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Statin-induced myopathy is underrecognized: premature fatigue, fixed weakness. (Cardiovascular Medicine).

SNOWMASS, COLO. -- An estimated 6 out of every 100,000 patients taking lipid-lowering statin drugs develop statin-induced myopathy, but that number is just the tip of the iceberg, Dr. Robert L. Wortmann said at a symposium sponsored by the American College of Rheumatology.

The surveillance studies used to arrive at the 6 per 100,000 estimate relied on the usual definition of statin-induced myopathy: myopathic symptoms plus a creatine phosphokinase (CPK) reading that is 10 times higher than the upper limit of normal. But many patients on statins don't quite reach those criteria. They may develop muscle weakness or vague muscle symptoms with a CPK level that is eight or nine times the upper limit of normal, for example.

"If you think of the millions of people who are on statins" and use a broader definition of statin-induced myopathy, physicians could see 600,000 patients with this problem over a 7-year period, said Dr. Wortmann, professor and chairman of internal medicine at the University of Oklahoma, Tulsa.

Myopathies can present with symptoms such as premature fatigue, postexertional aches and pains, or a fixed weakness such as an inability to rise from a chair to a standing position. It can be difficult to determine whether symptoms are served" due to exertion beyond the individual's level of physical training, or if the symptoms are due to disease, regardless of whether they're drug-induced, he said.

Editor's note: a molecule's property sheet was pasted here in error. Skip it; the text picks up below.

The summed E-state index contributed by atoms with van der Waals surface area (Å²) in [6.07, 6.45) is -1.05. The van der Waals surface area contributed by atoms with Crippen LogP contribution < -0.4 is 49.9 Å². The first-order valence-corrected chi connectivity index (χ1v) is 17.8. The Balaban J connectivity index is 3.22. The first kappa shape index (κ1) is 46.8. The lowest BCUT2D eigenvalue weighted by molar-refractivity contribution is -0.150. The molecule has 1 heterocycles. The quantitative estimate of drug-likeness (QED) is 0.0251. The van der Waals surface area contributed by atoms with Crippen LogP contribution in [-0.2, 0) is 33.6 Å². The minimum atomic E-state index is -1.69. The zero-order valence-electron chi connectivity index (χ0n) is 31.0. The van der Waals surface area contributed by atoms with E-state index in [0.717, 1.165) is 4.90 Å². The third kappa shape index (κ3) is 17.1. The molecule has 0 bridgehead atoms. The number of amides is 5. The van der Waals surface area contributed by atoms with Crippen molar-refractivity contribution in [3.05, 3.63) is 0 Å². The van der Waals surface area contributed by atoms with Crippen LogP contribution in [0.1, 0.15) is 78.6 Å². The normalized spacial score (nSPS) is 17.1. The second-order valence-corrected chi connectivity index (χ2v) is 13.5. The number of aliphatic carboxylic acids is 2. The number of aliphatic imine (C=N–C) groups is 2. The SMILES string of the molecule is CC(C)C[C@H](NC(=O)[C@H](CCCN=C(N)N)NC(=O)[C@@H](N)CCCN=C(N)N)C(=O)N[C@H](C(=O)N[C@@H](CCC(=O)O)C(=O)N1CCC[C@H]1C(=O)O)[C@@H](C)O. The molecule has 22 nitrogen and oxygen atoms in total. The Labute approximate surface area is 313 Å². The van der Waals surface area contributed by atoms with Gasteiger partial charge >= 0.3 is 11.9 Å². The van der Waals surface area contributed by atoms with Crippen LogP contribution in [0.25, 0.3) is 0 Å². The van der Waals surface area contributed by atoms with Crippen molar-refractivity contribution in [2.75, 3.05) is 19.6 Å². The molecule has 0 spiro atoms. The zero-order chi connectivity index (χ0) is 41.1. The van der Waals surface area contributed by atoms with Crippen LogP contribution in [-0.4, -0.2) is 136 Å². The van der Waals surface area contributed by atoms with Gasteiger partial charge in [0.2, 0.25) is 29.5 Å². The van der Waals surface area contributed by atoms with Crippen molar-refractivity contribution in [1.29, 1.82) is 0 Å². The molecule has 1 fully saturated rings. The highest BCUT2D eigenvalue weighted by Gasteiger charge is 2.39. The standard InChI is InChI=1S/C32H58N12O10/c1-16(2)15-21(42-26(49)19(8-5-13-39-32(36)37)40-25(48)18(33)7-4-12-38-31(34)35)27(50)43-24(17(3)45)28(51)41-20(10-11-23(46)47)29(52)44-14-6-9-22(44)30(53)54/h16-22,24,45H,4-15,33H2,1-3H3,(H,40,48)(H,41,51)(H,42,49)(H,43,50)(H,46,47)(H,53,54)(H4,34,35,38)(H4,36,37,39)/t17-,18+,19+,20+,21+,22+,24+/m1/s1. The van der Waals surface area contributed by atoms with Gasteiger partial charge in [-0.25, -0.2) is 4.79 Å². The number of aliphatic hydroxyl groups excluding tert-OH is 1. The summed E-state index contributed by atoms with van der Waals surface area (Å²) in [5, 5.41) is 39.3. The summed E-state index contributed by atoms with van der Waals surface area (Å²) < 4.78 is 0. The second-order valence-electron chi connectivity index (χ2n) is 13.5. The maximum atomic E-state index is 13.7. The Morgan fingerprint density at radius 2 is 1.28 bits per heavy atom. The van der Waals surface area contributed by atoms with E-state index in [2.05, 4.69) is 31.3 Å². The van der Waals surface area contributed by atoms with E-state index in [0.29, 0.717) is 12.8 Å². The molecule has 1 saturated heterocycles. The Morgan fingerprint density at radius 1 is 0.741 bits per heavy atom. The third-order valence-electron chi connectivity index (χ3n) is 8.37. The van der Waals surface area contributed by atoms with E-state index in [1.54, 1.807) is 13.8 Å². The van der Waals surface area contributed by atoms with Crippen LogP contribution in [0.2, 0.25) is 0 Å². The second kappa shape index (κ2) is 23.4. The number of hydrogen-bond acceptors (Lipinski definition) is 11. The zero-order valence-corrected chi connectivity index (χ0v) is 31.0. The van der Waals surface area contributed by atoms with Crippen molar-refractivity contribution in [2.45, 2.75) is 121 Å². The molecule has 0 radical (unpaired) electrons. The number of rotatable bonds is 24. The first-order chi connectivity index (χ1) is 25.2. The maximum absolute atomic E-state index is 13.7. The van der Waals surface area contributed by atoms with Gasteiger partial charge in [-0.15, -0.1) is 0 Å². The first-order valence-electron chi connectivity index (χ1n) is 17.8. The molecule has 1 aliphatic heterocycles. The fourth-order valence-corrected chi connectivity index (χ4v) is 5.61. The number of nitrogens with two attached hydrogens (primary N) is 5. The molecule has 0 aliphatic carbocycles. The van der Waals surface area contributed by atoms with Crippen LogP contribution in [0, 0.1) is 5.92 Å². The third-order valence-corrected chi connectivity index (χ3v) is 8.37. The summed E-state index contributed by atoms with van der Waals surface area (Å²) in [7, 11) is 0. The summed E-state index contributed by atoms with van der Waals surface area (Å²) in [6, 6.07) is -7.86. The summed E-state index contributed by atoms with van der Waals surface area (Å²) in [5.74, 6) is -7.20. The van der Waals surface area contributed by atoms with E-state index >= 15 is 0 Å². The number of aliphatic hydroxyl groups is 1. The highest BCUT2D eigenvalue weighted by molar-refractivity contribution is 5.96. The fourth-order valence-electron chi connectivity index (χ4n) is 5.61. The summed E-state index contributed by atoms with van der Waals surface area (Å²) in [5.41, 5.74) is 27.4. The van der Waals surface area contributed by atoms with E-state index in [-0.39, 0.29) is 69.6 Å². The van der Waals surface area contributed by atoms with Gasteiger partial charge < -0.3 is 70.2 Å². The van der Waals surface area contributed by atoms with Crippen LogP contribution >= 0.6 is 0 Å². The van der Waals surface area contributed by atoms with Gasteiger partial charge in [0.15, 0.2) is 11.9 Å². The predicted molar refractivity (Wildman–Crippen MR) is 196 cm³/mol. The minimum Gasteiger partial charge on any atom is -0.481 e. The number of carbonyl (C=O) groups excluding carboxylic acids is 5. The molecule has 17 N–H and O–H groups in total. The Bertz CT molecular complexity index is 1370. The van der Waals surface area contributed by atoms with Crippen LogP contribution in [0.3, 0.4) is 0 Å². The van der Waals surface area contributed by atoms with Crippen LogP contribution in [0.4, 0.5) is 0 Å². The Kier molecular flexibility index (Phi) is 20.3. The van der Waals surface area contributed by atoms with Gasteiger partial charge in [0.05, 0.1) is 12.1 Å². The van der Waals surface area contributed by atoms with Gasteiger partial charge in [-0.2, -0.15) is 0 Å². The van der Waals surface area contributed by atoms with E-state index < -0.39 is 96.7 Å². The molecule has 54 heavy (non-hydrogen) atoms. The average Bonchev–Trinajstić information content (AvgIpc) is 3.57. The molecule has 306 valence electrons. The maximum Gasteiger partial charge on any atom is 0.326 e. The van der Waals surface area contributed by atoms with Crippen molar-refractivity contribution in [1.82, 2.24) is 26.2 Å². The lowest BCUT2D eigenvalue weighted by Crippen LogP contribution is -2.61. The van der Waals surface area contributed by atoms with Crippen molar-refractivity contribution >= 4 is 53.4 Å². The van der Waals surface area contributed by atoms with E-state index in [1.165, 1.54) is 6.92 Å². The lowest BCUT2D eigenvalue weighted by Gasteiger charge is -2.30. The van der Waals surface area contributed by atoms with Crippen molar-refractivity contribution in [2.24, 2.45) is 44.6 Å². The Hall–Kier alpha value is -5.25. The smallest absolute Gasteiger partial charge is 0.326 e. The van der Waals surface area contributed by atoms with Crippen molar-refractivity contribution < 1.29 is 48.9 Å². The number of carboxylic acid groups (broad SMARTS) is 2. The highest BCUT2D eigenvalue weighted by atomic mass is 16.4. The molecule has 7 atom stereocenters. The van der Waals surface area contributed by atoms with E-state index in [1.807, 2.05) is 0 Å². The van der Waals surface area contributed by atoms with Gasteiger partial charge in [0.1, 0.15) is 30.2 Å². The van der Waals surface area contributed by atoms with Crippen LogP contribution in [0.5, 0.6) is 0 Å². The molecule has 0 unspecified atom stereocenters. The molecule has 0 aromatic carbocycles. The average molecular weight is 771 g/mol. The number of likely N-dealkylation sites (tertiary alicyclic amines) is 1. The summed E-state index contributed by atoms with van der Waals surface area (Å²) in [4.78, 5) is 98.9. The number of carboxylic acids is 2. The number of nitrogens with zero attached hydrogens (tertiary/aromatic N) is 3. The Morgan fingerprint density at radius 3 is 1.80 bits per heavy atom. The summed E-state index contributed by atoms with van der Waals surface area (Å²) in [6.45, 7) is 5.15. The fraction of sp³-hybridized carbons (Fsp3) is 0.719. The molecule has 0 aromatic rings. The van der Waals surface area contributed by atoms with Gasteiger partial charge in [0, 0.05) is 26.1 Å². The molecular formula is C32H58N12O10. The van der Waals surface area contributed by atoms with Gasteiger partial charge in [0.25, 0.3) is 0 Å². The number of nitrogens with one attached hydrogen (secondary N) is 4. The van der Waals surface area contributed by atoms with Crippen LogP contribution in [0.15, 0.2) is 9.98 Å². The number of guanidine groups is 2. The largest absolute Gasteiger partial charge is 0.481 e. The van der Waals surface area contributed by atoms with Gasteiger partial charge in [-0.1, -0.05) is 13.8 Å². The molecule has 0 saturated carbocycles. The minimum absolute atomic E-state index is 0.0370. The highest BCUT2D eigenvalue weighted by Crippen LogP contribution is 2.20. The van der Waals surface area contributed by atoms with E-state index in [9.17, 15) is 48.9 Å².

Try to find out every medication or supplement that the patient is taking, he advised. Muscle symptoms also can be caused by fibric acid derivatives, nicotinic acid, other types of medications, or illicit drugs. Patients also may be taking nonprescription agents that lower lipid levels, such as niacin, the centuries-old Ayurvedic medicine gugulipid (a derivative of resin from the Commiphora mukul tree), red yeast rice, phytosterols, fiber, or garlic.

If you suspect a lipid-lowering drug to be causing the myopathy, stop the drug. Some patients with statin-induced myopathies also may respond to a trial of therapy with coenzyme Q10 at a dose of 60 mg b.i.d., he noted.

Myopathic symptoms or high CPK levels may persist for years after stopping a statin. No one knows how long a patient must be off a statin before one can conclude that the drug did or did not induce the symptoms.

Take a muscle biopsy from patients with persistent symptoms or high CPK levels and screen for underlying metabolic abnormalities. Statin use has been known to trigger symptoms in underlying glycogen storage disease, carnitine palmitoyltransferase deficiency mitochondrial myopathy or malignant hyperthermia.

Consider causes other than statins that may be creating a high CPK level, such as thyroid disease, Dr. Wortmann added.

If an asymptomatic patient on a lipid-lowering agent is running a high CPK level, explain the risk of developing drug-induced myopathy or rhabdomyolysis and weigh that against the risk of arterial disease if the lipid-lowering drug is stopped, he advised. Describe the symptoms of rhabdomyolysis and tell patients what to do if they suspect they have it. Most patients with high CPK levels do not progress to symptomatic muscle disease.
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Author:Boschert, Sherry
Publication:Internal Medicine News
Date:Apr 1, 2003
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